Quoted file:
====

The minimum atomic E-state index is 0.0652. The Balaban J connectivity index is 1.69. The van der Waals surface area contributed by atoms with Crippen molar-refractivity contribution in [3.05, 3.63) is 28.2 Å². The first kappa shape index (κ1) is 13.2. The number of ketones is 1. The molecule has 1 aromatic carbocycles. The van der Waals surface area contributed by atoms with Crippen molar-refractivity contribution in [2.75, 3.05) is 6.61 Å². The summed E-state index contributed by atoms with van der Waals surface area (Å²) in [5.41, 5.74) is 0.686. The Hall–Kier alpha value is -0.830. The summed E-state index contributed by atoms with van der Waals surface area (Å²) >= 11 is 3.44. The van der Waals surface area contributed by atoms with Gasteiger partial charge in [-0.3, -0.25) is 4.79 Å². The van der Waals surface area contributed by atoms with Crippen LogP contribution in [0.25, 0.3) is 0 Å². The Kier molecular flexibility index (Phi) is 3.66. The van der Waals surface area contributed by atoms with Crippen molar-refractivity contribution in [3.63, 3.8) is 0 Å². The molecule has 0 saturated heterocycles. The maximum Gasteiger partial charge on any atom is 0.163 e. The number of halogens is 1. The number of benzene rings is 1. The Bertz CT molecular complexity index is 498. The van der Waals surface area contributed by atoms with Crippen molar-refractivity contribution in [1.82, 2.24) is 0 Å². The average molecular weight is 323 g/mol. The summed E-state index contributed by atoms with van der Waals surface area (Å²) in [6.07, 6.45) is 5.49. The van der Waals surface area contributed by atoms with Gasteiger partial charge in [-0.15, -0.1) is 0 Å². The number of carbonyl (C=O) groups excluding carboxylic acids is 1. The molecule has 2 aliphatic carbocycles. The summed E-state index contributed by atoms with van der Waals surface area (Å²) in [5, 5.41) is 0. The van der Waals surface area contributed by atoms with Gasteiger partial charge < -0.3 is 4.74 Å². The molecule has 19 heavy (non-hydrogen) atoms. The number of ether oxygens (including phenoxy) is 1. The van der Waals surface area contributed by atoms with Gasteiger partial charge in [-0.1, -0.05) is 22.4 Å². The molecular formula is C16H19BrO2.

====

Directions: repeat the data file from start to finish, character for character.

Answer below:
The minimum atomic E-state index is 0.0652. The Balaban J connectivity index is 1.69. The van der Waals surface area contributed by atoms with Crippen molar-refractivity contribution in [3.05, 3.63) is 28.2 Å². The first kappa shape index (κ1) is 13.2. The number of ketones is 1. The molecule has 1 aromatic carbocycles. The van der Waals surface area contributed by atoms with Crippen molar-refractivity contribution in [2.75, 3.05) is 6.61 Å². The summed E-state index contributed by atoms with van der Waals surface area (Å²) in [5.41, 5.74) is 0.686. The Hall–Kier alpha value is -0.830. The summed E-state index contributed by atoms with van der Waals surface area (Å²) >= 11 is 3.44. The van der Waals surface area contributed by atoms with Gasteiger partial charge in [-0.3, -0.25) is 4.79 Å². The van der Waals surface area contributed by atoms with Crippen LogP contribution in [0.25, 0.3) is 0 Å². The Kier molecular flexibility index (Phi) is 3.66. The van der Waals surface area contributed by atoms with Crippen molar-refractivity contribution in [3.63, 3.8) is 0 Å². The molecule has 0 saturated heterocycles. The maximum Gasteiger partial charge on any atom is 0.163 e. The number of halogens is 1. The number of benzene rings is 1. The Bertz CT molecular complexity index is 498. The van der Waals surface area contributed by atoms with Crippen molar-refractivity contribution in [1.82, 2.24) is 0 Å². The average molecular weight is 323 g/mol. The summed E-state index contributed by atoms with van der Waals surface area (Å²) in [6.07, 6.45) is 5.49. The van der Waals surface area contributed by atoms with Gasteiger partial charge in [-0.15, -0.1) is 0 Å². The number of carbonyl (C=O) groups excluding carboxylic acids is 1. The molecule has 2 aliphatic carbocycles. The summed E-state index contributed by atoms with van der Waals surface area (Å²) in [5, 5.41) is 0. The van der Waals surface area contributed by atoms with Gasteiger partial charge < -0.3 is 4.74 Å². The molecule has 19 heavy (non-hydrogen) atoms. The number of ether oxygens (including phenoxy) is 1. The van der Waals surface area contributed by atoms with Gasteiger partial charge in [-0.1, -0.05) is 22.4 Å². The molecular formula is C16H19BrO2.